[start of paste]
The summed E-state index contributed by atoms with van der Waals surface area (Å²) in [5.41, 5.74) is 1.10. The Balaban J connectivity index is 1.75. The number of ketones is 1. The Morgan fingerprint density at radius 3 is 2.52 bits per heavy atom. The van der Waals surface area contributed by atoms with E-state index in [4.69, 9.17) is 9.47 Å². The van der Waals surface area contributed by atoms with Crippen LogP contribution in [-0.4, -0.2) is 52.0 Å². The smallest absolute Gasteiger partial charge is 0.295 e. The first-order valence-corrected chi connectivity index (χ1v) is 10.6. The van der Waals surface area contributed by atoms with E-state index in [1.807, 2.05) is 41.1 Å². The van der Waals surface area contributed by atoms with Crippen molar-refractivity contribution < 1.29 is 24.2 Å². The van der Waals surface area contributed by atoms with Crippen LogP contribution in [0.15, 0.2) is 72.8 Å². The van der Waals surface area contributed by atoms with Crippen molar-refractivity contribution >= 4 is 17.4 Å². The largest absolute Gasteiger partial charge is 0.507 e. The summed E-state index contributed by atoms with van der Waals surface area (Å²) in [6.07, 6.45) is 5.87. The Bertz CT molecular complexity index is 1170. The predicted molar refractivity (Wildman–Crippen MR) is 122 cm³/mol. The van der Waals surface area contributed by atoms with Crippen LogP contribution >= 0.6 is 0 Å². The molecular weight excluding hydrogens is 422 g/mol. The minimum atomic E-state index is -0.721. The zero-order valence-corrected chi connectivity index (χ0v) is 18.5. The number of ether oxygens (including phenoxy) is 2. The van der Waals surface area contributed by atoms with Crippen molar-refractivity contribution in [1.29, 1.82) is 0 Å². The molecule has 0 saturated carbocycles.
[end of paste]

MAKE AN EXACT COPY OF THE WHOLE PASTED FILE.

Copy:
The summed E-state index contributed by atoms with van der Waals surface area (Å²) in [5.41, 5.74) is 1.10. The Balaban J connectivity index is 1.75. The number of ketones is 1. The Morgan fingerprint density at radius 3 is 2.52 bits per heavy atom. The van der Waals surface area contributed by atoms with E-state index in [4.69, 9.17) is 9.47 Å². The van der Waals surface area contributed by atoms with Crippen LogP contribution in [-0.4, -0.2) is 52.0 Å². The smallest absolute Gasteiger partial charge is 0.295 e. The first-order valence-corrected chi connectivity index (χ1v) is 10.6. The van der Waals surface area contributed by atoms with E-state index in [1.807, 2.05) is 41.1 Å². The van der Waals surface area contributed by atoms with Crippen molar-refractivity contribution < 1.29 is 24.2 Å². The van der Waals surface area contributed by atoms with Crippen LogP contribution in [0.15, 0.2) is 72.8 Å². The van der Waals surface area contributed by atoms with Crippen molar-refractivity contribution >= 4 is 17.4 Å². The largest absolute Gasteiger partial charge is 0.507 e. The summed E-state index contributed by atoms with van der Waals surface area (Å²) in [6.07, 6.45) is 5.87. The Bertz CT molecular complexity index is 1170. The predicted molar refractivity (Wildman–Crippen MR) is 122 cm³/mol. The van der Waals surface area contributed by atoms with Crippen LogP contribution >= 0.6 is 0 Å². The molecular weight excluding hydrogens is 422 g/mol. The minimum atomic E-state index is -0.721. The zero-order valence-corrected chi connectivity index (χ0v) is 18.5. The number of ether oxygens (including phenoxy) is 2. The van der Waals surface area contributed by atoms with Crippen molar-refractivity contribution in [1.29, 1.82) is 0 Å². The molecule has 0 saturated carbocycles.